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Medicine and the Marketplace: the Moral Dimensions of Managed Care
  1. John F Peppin
  1. Center for Bioethics, Pain Management and Medicine, Des Moines, Iowa, USA.

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    Kenman L Wong, Notre Dame, Indiana, University of Notre Dame Press, 1998, 232 pages, $32.00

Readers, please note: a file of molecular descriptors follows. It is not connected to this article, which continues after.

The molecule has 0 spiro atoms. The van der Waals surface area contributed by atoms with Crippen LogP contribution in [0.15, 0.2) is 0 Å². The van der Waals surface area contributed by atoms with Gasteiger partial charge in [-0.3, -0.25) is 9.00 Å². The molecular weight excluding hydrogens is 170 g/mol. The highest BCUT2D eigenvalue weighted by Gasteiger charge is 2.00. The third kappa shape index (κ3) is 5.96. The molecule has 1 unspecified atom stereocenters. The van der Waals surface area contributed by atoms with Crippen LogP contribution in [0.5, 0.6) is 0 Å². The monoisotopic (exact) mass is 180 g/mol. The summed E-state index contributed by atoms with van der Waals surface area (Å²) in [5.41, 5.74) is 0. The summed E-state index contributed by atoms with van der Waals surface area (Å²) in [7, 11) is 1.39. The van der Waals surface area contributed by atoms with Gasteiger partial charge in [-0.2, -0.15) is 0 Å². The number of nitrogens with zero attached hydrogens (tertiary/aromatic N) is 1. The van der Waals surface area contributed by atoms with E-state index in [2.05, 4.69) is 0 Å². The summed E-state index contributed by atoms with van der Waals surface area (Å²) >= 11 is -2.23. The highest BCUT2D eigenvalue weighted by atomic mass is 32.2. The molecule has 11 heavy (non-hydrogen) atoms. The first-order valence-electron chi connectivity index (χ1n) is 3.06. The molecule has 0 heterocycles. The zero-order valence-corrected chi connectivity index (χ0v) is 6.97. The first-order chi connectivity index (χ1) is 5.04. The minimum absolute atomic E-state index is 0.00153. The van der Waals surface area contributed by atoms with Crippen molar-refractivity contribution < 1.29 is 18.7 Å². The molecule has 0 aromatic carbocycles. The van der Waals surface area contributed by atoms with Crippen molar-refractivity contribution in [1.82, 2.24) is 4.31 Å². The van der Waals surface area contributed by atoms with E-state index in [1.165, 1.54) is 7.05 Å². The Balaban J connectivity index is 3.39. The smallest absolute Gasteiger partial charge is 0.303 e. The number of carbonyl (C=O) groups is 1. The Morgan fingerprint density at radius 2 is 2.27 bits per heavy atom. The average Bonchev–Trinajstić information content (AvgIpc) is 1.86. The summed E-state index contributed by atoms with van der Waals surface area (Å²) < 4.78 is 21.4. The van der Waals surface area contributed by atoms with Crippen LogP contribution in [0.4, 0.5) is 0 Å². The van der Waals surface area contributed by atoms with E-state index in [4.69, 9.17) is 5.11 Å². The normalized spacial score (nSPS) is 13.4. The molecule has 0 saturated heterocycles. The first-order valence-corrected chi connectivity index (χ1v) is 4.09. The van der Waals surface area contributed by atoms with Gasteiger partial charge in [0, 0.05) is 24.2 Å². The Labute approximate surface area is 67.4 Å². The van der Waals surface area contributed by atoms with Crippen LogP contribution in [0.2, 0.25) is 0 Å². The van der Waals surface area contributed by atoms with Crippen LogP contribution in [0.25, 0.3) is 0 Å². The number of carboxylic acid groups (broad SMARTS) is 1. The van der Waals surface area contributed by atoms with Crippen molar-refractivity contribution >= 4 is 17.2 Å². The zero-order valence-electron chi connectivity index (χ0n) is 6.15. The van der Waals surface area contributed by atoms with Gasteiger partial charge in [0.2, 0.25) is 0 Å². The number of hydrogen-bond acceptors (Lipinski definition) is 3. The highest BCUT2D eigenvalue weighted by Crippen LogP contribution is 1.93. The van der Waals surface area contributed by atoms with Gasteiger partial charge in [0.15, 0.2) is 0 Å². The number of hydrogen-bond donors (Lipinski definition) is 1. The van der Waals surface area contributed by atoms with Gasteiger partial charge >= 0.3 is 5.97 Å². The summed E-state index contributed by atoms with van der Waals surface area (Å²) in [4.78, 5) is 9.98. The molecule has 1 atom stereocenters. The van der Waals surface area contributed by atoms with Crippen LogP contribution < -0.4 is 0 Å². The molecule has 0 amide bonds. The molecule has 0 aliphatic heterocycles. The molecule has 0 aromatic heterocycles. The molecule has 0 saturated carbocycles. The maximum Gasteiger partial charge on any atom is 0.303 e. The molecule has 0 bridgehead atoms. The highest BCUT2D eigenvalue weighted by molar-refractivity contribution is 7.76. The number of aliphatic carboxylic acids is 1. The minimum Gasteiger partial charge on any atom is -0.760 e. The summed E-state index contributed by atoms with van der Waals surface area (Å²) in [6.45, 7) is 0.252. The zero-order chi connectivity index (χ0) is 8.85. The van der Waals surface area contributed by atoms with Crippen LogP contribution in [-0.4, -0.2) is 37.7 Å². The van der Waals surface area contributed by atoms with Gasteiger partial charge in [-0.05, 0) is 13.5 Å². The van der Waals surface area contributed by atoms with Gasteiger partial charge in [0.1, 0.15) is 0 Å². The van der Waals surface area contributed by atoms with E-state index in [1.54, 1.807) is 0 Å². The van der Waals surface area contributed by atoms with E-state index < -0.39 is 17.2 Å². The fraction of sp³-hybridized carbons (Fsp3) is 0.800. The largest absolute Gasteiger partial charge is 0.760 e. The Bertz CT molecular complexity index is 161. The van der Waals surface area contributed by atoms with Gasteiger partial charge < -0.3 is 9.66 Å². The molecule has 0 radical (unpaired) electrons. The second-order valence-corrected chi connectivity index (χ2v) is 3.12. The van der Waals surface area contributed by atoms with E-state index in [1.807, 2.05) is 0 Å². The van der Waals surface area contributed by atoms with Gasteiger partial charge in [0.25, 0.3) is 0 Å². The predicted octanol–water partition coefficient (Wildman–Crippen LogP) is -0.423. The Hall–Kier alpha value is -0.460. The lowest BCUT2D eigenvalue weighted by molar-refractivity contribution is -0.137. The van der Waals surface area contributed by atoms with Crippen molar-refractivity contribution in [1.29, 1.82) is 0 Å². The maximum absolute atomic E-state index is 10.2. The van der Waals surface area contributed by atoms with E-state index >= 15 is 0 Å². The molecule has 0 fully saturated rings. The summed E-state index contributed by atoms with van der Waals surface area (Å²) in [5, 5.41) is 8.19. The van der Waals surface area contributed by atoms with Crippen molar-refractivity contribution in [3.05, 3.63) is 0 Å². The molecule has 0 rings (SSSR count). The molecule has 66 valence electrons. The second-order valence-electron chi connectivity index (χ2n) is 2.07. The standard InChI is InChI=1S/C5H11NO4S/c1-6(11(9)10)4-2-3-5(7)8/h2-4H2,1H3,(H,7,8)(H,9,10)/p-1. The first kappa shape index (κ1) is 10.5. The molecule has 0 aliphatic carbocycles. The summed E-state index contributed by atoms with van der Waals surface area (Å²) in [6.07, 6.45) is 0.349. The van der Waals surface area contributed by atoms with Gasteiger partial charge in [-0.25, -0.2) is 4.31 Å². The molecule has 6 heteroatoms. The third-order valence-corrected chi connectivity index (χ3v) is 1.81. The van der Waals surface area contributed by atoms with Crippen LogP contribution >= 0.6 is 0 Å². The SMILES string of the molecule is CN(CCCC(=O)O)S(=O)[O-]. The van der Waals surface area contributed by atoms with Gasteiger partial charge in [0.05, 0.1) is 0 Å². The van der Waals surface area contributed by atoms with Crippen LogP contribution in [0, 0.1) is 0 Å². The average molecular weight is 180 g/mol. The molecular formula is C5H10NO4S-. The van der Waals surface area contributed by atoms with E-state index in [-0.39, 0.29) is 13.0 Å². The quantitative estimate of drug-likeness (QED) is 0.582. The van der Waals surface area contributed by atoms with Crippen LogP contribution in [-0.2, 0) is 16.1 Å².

Health care in our society has reached a critical point in its evolution. Numerous articles have decried current approaches to health care reimbursement by focusing on their negative impact on patient relationships. However, few have reflected on the encroaching import of business ethics on these relationships. Kenman Wong's book Medicine and the Marketplace is a critical first beginning of this reflection. Wong engages in a comprehensive ethical assessment of managed care and the impact of business ethics on obligations to patients. As Wong rightly observes, the ethical discussions concerning health care and its economics, focus on obligations of physicians not those of institutions or other health care professionals. However, health care institutions are increasingly interposed between the physician and patient and their decisions are based on …

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